In a signal that Frank McCourt’s lawyers are planning on playing hardball during bankruptcy proceedings, they’re asking Major League Baseball to hand over a raft of documents about how Commissioner Bud Selig has treated other teams during troubled financial times — information MLB lawyers will surely fight to keep private.
McCourt’s attorneys are obviously attempting to establish that Selig treated the Los Angeles Dodgers differently than other MLB teams, judging by their document requests today, presented to bankruptcy court and reported by the Los Angeles Times’ Bill Shanklin:
- Documents pertaining to how MLB treated the recent financial struggles encountered by the New York Mets, including anything related to Bernie Madoff and information as to why a financial monitor was not appointed by baseball.
- An explanation as why the Fox broadcast deal was struck down, a deal that would have given McCourt an advance on rights payments; his attorneys also seek information on every other MLB local TV deal.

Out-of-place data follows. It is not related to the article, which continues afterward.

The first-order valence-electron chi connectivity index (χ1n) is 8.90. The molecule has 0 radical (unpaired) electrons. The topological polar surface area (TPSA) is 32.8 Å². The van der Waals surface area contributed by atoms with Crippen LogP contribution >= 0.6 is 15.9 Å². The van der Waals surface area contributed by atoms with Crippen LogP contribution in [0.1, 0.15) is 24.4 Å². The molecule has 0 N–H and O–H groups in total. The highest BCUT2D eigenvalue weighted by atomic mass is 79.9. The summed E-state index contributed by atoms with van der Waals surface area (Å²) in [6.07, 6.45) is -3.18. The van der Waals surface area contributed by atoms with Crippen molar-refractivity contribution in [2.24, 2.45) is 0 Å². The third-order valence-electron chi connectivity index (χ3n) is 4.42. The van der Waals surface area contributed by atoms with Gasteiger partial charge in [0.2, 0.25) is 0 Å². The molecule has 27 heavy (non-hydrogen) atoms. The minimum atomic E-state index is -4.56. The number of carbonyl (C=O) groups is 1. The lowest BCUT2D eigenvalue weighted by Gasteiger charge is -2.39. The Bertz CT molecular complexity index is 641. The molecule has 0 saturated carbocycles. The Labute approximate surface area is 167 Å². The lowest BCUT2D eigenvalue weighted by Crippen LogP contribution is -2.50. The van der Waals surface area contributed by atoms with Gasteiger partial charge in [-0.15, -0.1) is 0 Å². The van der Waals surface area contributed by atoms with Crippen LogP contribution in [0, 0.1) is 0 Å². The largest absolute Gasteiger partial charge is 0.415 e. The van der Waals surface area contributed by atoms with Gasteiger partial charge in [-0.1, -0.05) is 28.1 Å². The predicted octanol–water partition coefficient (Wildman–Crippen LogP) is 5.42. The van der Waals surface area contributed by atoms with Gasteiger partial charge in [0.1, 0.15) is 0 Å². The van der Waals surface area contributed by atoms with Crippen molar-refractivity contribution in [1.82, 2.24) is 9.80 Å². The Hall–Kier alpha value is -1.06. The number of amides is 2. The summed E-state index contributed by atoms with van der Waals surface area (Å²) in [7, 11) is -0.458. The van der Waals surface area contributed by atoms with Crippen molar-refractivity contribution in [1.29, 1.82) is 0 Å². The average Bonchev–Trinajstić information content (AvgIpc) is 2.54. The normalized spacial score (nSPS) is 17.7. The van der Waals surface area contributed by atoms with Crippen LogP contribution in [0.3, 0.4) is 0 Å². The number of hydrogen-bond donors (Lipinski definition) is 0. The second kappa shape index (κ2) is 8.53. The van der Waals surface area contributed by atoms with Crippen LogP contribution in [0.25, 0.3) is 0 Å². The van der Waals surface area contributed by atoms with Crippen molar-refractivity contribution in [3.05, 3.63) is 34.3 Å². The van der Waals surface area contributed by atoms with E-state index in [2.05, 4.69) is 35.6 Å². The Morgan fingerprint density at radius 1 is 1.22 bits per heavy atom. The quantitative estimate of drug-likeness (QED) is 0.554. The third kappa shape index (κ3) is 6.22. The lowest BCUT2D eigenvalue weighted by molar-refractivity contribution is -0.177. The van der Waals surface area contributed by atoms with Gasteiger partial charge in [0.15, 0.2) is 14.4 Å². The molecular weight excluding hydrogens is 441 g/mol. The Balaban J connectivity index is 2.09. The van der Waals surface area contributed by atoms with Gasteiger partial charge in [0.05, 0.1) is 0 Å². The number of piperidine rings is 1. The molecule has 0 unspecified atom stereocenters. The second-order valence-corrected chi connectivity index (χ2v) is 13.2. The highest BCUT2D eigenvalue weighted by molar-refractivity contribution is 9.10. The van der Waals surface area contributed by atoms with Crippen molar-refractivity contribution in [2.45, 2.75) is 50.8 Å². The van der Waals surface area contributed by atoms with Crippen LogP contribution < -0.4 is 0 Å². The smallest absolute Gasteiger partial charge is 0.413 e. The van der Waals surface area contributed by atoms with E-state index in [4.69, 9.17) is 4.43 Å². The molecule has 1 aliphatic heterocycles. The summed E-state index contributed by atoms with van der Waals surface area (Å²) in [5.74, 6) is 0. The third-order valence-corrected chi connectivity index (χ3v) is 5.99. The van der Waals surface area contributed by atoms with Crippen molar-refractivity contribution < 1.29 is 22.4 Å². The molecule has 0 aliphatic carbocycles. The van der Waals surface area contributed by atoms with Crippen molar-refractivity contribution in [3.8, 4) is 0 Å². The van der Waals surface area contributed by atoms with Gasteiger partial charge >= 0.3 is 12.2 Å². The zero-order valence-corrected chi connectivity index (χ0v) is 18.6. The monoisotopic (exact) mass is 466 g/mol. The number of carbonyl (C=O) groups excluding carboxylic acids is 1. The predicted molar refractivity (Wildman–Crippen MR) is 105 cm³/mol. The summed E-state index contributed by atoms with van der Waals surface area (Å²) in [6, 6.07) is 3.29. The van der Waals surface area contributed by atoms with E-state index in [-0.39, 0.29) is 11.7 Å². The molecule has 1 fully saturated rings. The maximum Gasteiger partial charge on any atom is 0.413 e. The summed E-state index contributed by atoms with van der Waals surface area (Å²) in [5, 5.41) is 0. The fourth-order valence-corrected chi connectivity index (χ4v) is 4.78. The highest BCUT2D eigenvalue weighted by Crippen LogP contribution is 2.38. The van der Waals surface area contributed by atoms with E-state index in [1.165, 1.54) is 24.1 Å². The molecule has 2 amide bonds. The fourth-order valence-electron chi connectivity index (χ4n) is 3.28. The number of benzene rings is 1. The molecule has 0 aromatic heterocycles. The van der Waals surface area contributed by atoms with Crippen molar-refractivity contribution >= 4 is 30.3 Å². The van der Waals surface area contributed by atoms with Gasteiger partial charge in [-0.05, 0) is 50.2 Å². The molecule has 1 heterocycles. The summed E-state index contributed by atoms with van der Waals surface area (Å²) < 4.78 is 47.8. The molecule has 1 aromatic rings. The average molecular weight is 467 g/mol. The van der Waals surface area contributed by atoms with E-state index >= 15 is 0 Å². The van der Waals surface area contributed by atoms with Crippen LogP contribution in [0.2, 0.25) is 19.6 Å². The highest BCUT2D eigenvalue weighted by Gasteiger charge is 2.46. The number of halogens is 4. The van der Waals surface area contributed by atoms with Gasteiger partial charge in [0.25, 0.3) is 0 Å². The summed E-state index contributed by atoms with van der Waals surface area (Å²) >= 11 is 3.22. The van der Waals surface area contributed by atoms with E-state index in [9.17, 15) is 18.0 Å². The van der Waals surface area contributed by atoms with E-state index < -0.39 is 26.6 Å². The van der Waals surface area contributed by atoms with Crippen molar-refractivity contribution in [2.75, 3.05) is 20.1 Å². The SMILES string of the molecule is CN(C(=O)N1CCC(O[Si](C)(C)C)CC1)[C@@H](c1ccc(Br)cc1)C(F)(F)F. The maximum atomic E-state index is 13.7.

- Information about how MLB treated the death of a fan at Angel Stadium in 2009 and why the Los Angeles Angels of Anaheim were treated differently than the Dodgers were treated this season when San Francisco Giants fan Bryan Stow was beaten in the Dodger Stadium parking lot. Selig sent investigators out to check things at Dodger Stadium; he did not do so in 2009.
- Any communications between Selig or an MLB rep and Jamie McCourt.
It’s pretty customary for attorneys to ask for everything under the sun during discovery, only to be met with arguments for limited access from opposing counsel. Whether this is a fishing expedition remains to be seen, but it’s clear that the argument will be that Selig treated the Dodgers differently than other teams and is seeking to take control of the team, perhaps in association with Jamie McCourt.
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